If a year ago, you'd told me that one of the best times I'd ever have in my life was creating typographic posters for Futura, I would have certainly given you some major side-eye. Flash forward twelve months and I'm on a legit letterform high, making craziness happen across dozens of artboards and loving every moment of it. Type nerds are up there with drama and band kids...and until recently, I did not believe I was one of them.
I wouldn't dare whisper a bad word about Helvetica, but FUTURA. People—Futura! It's the crack of the typographic world, and I knew I had to get my hands on it for my type class's poster assignment. It's a little unfair, perhaps, that I pounced on Futura before anyone else had the chance to. But I knew that we were meant to be together. And nothing stops true love.
Like photographing Greece this summer, it's hard to make anything terrible when you have such fabulous raw material to work with. For our assignment, we had to include the name of the typeface, the full alphabet, the designer's name, and a short paragraph or two about it. Though the point of the piece wasn't so much to read the copy we dug up on the internet, I must say (literary maven that I am), I did find an excellent description of Futura on Slate.com, which I edited down to:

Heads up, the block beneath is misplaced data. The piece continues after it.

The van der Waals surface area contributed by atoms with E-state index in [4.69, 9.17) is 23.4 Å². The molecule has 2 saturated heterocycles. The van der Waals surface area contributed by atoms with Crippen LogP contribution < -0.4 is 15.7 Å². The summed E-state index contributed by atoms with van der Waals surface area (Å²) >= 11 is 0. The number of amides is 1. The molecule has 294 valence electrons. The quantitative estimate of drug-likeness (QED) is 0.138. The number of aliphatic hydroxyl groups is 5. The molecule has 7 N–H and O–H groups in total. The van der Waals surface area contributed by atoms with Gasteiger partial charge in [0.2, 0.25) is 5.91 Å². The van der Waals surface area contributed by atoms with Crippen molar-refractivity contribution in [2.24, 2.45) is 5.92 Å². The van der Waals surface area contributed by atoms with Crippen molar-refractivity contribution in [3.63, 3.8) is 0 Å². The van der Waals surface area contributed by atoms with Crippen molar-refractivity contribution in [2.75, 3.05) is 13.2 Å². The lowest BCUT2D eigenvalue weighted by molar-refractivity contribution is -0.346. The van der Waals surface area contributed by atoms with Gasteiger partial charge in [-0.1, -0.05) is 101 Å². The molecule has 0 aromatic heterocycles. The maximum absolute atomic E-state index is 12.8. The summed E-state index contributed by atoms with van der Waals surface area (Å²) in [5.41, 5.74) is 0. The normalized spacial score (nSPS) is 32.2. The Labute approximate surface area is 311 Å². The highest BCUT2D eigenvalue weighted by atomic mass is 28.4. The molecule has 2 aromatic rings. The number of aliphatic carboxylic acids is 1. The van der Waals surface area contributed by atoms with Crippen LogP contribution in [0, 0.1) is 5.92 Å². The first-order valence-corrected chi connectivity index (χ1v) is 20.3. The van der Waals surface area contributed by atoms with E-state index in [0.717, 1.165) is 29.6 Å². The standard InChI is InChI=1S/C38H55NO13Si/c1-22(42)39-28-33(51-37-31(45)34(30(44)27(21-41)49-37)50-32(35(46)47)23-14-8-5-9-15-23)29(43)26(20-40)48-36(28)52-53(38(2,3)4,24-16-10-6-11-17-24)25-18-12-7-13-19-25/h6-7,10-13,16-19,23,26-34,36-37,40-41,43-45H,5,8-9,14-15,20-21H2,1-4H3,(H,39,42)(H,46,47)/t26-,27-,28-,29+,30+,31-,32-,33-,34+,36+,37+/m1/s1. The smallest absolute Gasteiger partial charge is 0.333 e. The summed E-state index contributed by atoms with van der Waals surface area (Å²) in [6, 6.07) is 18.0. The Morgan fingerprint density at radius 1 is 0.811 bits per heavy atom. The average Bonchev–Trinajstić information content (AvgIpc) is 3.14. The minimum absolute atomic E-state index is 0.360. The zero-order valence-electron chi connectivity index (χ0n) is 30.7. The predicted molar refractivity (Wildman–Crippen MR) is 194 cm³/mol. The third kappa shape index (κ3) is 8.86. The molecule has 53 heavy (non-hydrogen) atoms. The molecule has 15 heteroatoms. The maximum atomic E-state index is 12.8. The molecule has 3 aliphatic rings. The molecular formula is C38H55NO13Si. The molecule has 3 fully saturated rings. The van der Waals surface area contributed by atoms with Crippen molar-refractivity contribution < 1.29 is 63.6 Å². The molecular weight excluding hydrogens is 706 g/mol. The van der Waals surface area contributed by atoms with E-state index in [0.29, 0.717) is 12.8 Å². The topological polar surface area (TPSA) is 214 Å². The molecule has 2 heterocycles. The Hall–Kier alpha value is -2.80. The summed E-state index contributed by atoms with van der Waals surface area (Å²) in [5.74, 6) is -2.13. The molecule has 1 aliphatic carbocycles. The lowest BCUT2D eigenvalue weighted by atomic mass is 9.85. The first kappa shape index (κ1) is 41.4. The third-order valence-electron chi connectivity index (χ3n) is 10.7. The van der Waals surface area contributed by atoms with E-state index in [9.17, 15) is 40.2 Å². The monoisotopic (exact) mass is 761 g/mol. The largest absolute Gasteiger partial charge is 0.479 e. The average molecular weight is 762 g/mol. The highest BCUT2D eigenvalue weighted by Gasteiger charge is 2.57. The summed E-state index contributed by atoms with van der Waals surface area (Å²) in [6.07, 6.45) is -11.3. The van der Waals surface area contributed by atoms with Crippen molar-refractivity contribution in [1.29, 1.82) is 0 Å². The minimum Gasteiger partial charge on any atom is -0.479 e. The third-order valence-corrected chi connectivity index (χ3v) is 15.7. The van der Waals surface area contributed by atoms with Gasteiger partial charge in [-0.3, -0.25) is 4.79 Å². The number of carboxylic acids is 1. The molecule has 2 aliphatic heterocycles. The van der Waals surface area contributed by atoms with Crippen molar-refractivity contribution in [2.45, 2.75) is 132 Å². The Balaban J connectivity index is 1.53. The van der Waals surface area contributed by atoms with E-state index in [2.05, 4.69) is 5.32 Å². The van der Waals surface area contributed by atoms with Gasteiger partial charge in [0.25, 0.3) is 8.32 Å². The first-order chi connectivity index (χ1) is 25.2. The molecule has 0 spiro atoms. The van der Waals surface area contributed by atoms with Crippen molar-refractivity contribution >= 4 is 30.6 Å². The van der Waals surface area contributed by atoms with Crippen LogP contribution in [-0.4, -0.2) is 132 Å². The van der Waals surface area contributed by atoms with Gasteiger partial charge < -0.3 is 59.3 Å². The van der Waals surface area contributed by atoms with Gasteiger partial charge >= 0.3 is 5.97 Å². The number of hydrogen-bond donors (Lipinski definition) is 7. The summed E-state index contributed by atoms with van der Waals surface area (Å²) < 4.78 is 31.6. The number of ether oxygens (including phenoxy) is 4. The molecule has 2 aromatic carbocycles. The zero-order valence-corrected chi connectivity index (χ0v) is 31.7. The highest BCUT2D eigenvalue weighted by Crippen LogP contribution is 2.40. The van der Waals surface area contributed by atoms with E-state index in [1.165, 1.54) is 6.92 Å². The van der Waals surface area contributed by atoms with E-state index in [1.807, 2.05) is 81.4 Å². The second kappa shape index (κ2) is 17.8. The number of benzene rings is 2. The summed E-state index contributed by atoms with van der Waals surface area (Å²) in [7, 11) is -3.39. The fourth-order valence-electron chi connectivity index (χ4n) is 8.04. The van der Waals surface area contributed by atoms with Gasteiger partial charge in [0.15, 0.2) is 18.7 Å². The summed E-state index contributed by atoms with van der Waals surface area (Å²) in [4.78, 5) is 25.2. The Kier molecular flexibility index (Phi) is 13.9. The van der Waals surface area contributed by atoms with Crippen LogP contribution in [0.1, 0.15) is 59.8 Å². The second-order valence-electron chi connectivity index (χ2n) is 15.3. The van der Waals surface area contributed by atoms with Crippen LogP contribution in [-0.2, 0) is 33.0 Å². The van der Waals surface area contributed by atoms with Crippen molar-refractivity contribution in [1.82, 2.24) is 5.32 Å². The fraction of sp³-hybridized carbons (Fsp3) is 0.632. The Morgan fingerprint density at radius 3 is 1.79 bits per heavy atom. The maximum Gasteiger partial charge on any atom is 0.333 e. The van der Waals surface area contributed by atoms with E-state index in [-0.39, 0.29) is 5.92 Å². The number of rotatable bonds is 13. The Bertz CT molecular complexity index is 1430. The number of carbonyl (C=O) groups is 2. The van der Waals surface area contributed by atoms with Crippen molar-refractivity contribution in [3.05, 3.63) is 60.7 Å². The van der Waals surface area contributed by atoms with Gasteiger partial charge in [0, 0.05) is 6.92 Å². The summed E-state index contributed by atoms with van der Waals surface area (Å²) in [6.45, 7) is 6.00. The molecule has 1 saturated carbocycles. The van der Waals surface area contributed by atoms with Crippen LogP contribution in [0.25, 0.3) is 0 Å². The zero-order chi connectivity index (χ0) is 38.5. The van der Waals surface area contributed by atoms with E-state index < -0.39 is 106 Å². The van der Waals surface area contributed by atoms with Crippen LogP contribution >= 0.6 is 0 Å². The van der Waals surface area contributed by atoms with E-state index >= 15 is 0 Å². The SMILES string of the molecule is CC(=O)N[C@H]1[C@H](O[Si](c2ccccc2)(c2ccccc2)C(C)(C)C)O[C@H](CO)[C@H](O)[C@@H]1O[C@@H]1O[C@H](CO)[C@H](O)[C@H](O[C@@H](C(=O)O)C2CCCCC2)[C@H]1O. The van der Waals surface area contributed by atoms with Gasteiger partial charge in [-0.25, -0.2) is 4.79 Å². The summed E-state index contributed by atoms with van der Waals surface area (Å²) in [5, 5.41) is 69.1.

Taking a bow just outside the Bauhaus is Futura, the diva of the sans-serif scene. Designed by Paul Renner in 1927 in association with the Bauer Type Foundry, Futura not only discarded serifs as so much chaff, but streamlined the entire type experience: the strokes are of even weight, the curves are based on perfect circles, and all the triangles are isosceles. utura’s letterforms seem cast from perfect pours of Industrial Age steel, forged to sail through to the Space Age. It should come as no surprise that Futura was the most popular midcentury sans-serif font, surpassing even Helvetica in reach and relevance. For Futura represents the rational utopia of progress, where everything not only works well, but looks good doing it.
Such a good quote it is that I had to make not one, but two final versions of my poster:
Of course, I played and played, then played some more:
In the end, the classroom was crazy about the "pistachio" versions, and I had to agree.
Do I have a little bit of a Wes Anderson obsession? Yes. Have I used Futura (bold and light, of course...and well, medium, too...) for practically everything I've designed since creating these? Yes. Do my feelings get confused when I see Avenir and really like it, but realize it's missing that je ne sais quoi? All the time. (I really REALLY love Avenir too, since we're talking emotions here.)
But my loyalties are set. Helvetica, I like you. But Futura, this is love. We were meant to be together for eternity. ♥ ♥ ♥